Monday, May 15, 2017
I imagine we will know more about Rod Rosenstein's Memo, and its timing in connection with FBI Director Comey's firing, later this week. Based on the publicly available information, it appears that that when Rosenstein met with the President last Monday he was asked for his views on Saint Jim. Rosenstein no doubt articulated his disapproval of Director Comey's appallingly improper conduct during the 2016 election, a disapproval shared by legions of current and former DOJ prosecutors and FBI Special Agents. He was asked to memorialize his thoughts in a memo, and given a quick turnaround time. If this is how it played out, there was nothing wrong with the President's question, nothing wrong with Rosenstein's answer, nothing wrong with the President's request for a memo, nothing wrong with Rosenstein's decision to obey the request, and nothing wrong with the resulting memo itself. Nothing at all. Comey's conduct, as Rosenstein's Memo makes clear, was a gross deviation from standard DOJ practices, a clear overstepping of authority, and an improper smearing of an American citizen who just happened to be a major political candidate. As devoted readers of this Blog no doubt remember, I detailed Director Comey's myriad shortcomings here just after the election. To make matters worse, Director Comey refused to acknowledge his mistakes and improprieties and continued to publicly justify his shocking behavior in increasingly bizarre fashion. Some have suggested that Rosenstein's Memo "reads like an op-ed" or is "deeply troubling." I expect this kind of nonsense from the political opposition and the resisters, but when I see it from former colleagues of Rosenstein it makes we want to puke. The President is Rosenstein's superior. He asked for Rosenstein's opinion. He asked for Rosenstein to memorialize his thoughts in writing on a fast timetable. Each of these was a reasonable request. Should Rosenstein have refused the request, protesting that he needed more time to prepare a memo? He didn't need more time to detail Comey's indiscretions. Any schoolboy or schoolgirl reasonably competent in Civics could have done so.
The problems arose with what happened next. When Rosenstein learned that the White House was disseminating a false version of events to the effect that Comey's firing was solely the result of Rosenstein's Memo, he is reported to have quickly complained to the White House Counsel that he did not want the facts massaged and would not be comfortable staying in an Administration where this was happening. Translation: "Tell the President's people to quit lying. Stop the phony stories now." And the phony stories stopped. Then the President, in his typical foot-in-mouth way, admitted that Comey's handling of, and public comments about, the Russia investigation played a part in the firing. Think about that for a moment. Because of Rosenstein's status and sterling reputation, a reputation much ballyhooed by the Trumpistas, the President's people were forced to instantly and embarrassingly change their false narrative, and the President stumbled into another unforced error. That would not have been possible if the DAG had been a hack or mere factotum. Of course, Rosenstein could have decided to resign. Instead he demanded the truth and got it. It is a judgment call and I don't blame him at all for making the call he did, two weeks into the job.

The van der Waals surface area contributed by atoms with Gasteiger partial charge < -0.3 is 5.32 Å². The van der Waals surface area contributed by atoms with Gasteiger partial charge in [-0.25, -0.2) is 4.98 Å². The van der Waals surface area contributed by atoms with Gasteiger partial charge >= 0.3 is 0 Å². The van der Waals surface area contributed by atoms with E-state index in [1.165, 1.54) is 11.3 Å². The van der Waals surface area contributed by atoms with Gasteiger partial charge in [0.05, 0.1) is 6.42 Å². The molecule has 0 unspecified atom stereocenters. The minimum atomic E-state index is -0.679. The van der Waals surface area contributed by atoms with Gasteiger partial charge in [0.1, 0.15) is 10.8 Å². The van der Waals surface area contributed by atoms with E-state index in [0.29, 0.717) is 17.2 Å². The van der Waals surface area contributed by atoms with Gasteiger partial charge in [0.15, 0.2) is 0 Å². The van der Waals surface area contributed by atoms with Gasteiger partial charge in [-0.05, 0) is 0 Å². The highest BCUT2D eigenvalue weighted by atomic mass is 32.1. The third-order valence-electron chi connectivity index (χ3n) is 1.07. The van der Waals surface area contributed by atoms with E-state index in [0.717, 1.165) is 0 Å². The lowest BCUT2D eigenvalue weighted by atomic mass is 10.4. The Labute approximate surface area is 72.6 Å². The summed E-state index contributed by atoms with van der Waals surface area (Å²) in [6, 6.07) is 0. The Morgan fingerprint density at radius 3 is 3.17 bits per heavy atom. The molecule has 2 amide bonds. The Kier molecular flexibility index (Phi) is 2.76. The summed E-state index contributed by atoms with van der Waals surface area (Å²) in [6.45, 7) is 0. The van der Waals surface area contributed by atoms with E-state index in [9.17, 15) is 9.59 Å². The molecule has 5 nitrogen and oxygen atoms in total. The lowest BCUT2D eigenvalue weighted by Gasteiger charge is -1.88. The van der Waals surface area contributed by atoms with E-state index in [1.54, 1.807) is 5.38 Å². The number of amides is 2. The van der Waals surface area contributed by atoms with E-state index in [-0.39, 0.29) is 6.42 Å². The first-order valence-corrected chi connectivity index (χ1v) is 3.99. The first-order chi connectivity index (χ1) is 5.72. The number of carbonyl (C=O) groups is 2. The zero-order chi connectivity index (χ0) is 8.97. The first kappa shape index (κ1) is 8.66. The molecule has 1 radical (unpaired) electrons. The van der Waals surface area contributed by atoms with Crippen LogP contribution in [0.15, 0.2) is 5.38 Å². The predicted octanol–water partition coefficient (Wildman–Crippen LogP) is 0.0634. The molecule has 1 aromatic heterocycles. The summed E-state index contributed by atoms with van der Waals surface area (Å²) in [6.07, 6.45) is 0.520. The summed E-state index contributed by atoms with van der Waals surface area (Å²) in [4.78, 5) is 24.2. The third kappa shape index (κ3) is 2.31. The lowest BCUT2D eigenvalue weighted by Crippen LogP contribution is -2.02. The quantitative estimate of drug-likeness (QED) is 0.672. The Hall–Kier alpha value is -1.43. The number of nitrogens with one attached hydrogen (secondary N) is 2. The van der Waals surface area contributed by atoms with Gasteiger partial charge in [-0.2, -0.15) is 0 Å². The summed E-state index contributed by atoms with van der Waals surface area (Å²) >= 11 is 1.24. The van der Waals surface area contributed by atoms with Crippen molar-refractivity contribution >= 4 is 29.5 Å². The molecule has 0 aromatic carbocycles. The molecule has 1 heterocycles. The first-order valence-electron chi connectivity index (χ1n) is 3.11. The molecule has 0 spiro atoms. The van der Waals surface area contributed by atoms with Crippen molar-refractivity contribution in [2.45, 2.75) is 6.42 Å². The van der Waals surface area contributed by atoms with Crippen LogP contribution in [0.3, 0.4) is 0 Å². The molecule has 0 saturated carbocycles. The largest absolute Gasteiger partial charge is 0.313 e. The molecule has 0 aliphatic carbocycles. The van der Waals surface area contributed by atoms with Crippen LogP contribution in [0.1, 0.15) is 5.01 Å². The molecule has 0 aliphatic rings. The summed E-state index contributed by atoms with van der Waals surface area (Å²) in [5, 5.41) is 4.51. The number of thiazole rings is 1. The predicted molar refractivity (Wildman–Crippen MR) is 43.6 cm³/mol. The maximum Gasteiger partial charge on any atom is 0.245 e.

Make no mistake, there is going to be a thorough investigation of Russian Collusion, either within Main Justice or by a Special Counsel. There are many good reasons for keeping the investigation in-house, as Rosenstein should know having served (along with me) in an Independent Counsel's Office. There are great inefficiencies and delays involved in setting up and running a Special Counsel operation. In disputes between such an office and an uncooperative Executive Branch, who would you rather see the President opposing? A Special Counsel, who he can demonize, or his own DAG, who he has already praised as a man of impeccable integrity? The scarier President Trump gets, the more I need the people around him to be sound, sane, and steady professionals. I want to see people like McMaster, Mattis, and Rosenstein at their stations.
As a matter of public relations, the President's unforced error will make it more difficult for Rosenstein to resist the calls for a Special Counsel. If President Trump's inappropriate comments about the investigation pile up, more and more citizens will be prone to see any declination by the DAG as a whitewash or a cover-up. So keep talking Mr. President. The more you complain about the Russia Investigation, the likelier you are to get a Special Counsel for all of your efforts. Meanwhile, were I Rosenstein, I would react to every Presidential criticism of the investigation with a renewed determination to leave no stone unturned. Hunker down Rod. Your country needs you.